What is "Science Connect?"

One of the most frequently asked questions I heard over the past three years when meeting colleagues or other science stakeholders was, “So what’s become of ESF?”

Well… I’m delighted to say we’re alive and kicking!

The ESF Association will remain on the European research landscape, and very productively so.

To this end, I’ve spent a good  part of my time during these past three years, along with former CEO and current President Martin Hynes, and other colleagues, convincing our former governance that the tremendous value of ESF’s 42 years of expertise in science management should not be wasted.

Fortunately for science and the European Research Area, the final decision allowed ESF to remain on the scene, but with a quite different remit. That is, to act as a science service provider for institutions and funders of research, and to continue to disseminate best practices through the services we are now proposing.

What now? Science Connect!

The ESF Association remains with its institutional name. It continues to have members, and to support these members in terms of networking, national road mapping efforts, specialised reports and seminars, establishment of project consortia, etc.

The services available for public and private stakeholders range from peer-review, evaluation, project and programme management to career tracking platforms, and the hosting of specialised structures and expert boards.

These services will be developed and offered through the new expert services division of the European Science Foundation: SCIENCE CONNECT.

Science Connect is launched officially, with a new web site (www.esf.org or www.scienceconnect.eu) and an ambitious mission: to continue supporting the development of the European Research Area through the provision of science services and the development of proper tools and metrics for scientific decision-makers.

42 years of setting science agendas for Europe

Over the past four decades, the European Science Foundation has supported over 300,000 scientists from 186 countries through some 2,000 programmes and networks, funded by 80 Member Organisations in 30 countries, extending well beyond Europe.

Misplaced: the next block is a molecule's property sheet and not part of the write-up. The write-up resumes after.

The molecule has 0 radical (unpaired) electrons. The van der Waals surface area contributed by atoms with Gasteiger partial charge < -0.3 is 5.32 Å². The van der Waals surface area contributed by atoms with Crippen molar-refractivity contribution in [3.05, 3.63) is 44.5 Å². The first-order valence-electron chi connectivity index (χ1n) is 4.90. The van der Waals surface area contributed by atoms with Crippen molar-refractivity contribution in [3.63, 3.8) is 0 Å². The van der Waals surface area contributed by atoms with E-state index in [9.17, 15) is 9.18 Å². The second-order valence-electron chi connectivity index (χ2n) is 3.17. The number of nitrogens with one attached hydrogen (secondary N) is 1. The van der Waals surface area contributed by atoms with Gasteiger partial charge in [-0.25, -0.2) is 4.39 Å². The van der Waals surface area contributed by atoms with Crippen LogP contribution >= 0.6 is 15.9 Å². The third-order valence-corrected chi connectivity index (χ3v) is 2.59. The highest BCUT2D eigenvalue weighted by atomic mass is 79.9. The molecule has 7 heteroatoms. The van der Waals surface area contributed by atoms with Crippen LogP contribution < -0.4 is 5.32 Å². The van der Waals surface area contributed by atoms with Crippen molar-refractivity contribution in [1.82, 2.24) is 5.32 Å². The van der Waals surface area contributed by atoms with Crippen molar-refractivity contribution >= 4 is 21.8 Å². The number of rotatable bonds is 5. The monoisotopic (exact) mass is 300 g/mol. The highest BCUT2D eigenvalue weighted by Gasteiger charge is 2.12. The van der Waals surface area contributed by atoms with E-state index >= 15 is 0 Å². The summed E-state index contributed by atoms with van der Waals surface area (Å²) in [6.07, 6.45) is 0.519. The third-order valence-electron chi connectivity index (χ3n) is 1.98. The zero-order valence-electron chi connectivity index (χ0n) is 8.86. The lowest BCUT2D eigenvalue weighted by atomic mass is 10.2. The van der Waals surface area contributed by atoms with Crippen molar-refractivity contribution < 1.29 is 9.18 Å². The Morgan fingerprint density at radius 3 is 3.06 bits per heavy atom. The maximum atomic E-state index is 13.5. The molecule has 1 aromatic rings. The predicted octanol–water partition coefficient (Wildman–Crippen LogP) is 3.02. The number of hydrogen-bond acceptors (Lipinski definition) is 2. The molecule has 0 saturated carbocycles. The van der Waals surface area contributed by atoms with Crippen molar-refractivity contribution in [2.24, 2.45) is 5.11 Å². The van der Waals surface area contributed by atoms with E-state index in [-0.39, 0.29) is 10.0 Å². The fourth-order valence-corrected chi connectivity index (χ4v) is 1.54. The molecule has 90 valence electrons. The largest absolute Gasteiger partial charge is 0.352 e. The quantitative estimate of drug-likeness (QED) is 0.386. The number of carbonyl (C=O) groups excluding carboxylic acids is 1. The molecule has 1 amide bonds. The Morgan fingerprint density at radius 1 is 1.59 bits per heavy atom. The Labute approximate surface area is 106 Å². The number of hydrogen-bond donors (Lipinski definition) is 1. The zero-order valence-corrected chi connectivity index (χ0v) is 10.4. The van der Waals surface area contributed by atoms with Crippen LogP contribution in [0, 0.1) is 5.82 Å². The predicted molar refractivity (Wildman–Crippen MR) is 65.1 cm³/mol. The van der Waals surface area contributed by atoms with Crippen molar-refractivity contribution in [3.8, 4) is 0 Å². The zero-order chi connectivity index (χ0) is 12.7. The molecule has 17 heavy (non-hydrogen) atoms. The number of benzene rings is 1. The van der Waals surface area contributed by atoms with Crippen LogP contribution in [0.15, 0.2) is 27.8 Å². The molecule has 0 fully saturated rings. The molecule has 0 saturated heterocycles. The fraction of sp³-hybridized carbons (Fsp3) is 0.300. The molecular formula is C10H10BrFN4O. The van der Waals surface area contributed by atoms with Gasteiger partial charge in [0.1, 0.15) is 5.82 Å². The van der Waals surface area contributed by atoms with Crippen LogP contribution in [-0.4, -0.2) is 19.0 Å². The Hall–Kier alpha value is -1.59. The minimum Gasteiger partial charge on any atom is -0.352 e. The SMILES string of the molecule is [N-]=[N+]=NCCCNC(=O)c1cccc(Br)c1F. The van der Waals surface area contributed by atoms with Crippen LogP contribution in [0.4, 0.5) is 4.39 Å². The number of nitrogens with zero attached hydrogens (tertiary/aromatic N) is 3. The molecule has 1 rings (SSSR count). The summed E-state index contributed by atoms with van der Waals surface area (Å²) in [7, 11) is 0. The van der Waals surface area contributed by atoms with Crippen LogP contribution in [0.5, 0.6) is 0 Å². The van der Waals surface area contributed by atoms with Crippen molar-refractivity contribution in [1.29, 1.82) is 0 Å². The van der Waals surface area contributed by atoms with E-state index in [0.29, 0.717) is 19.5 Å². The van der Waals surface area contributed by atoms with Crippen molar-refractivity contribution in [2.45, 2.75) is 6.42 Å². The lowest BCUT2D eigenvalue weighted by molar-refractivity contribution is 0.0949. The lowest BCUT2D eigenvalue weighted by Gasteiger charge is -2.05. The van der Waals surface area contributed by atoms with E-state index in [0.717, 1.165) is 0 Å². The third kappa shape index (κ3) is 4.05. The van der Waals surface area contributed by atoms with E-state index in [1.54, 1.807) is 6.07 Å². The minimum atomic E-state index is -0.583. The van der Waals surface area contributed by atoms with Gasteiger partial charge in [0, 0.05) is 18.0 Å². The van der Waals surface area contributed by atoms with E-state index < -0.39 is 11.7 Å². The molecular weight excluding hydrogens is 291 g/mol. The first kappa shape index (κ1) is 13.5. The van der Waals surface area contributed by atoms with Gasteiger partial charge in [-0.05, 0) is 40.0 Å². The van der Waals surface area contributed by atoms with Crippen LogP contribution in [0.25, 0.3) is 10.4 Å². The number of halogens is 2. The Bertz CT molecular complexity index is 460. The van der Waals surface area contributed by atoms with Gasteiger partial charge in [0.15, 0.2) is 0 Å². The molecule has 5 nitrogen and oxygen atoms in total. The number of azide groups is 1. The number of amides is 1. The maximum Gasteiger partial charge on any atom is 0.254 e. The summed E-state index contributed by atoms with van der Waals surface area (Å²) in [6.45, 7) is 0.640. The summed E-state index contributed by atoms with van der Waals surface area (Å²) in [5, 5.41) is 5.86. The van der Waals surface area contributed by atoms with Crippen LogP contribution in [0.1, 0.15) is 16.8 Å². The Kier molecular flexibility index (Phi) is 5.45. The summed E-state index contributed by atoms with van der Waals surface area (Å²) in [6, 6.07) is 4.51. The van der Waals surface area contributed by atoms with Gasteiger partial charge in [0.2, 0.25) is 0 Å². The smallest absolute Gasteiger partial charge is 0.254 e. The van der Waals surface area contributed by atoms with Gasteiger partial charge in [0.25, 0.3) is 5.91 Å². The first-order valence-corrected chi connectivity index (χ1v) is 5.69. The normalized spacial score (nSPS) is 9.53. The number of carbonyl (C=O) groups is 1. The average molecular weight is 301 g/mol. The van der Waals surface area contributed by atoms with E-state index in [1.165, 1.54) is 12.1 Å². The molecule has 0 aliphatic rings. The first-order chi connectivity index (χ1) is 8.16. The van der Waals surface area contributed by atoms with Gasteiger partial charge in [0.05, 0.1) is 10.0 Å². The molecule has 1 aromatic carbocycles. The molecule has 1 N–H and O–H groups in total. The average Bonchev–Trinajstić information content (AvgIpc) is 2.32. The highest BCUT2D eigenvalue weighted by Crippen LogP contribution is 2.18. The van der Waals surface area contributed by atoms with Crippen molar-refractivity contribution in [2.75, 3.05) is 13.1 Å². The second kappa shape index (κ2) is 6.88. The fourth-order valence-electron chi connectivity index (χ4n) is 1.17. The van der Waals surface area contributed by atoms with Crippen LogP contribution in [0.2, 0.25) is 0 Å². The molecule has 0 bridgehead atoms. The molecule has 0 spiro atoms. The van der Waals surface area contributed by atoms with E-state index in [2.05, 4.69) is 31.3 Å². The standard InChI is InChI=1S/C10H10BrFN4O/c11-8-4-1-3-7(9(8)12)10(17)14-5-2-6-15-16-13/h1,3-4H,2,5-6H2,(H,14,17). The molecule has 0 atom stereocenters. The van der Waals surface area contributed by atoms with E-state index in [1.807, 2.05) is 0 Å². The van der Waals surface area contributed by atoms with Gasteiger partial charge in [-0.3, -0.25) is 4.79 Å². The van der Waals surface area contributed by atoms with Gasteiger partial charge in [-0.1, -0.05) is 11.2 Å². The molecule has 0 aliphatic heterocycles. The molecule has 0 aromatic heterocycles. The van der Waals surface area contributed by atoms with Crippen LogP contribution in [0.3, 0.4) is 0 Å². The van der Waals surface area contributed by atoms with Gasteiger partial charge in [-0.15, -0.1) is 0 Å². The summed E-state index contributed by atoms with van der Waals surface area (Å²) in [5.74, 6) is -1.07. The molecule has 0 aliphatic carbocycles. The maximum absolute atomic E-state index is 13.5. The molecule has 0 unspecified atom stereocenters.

We have trained several generations of science officers and science administrators. In turn, these have gone elsewhere to apply the excellent practices we have developed. This includes programme and project management, peer-review and evaluation of grants or institutions, science policy and strategy setting, future scoping and science road mapping.

Funding gap

All this comes at a price though: ESF will not fund collaborative, cross-border research anymore. Who will? Nobody really knows.

Major instruments such as EUROCORES, the Research Networking Programmes or the Exploratory Workshops have disappeared from the scene and have not really been replaced by other existing mechanisms.

Recently an independent forum organised by the Initiative for Science in Europe (ISE) concluded there was “…a significant funding gap after the demise of the EUROCORES instrument and that there is currently no other scheme which addresses the promotion of bottom-up, cross-border collaborative research in a similarly comprehensive way.” (see http://www.initiative-science-europe.org/2016fundinggap/Conclusions_ISE_funding-gap.pdf).

We are certainly glad to find some echo of our concern on this critical matter. One thing is certain: scientific decision-makers will have to address this gap so that the pace of building the European Research Area does not slow, or stop altogether.

A new calling

Meanwhile, I am optimistic about the ESF’s and Science Connect’s future. We have supported and funded so many research projects, and we have so much experience in terms of managing the evaluation of our own grants, that supporting others to do it now becomes a natural move.

We have developed very robust and responsible peer-reviewing and evaluation guidelines that can be put to use in places where these best practices are not yet fully developed. We have also built an invaluable database of tens of thousands of scientists, with whom we are working for evaluation and peer review. We are, therefore, uniquely positioned to provide the scientific research community and funding agencies, both public and private, with expert, independent research support services.

Our intention is to be a key partner in delivering a globally competitive European Research Area. (See the article on this subject from Research Professional)

And we will strive to provide you with regular updates on our activities and projects through our social media accounts and posts on this blog, “The Science Connector”.

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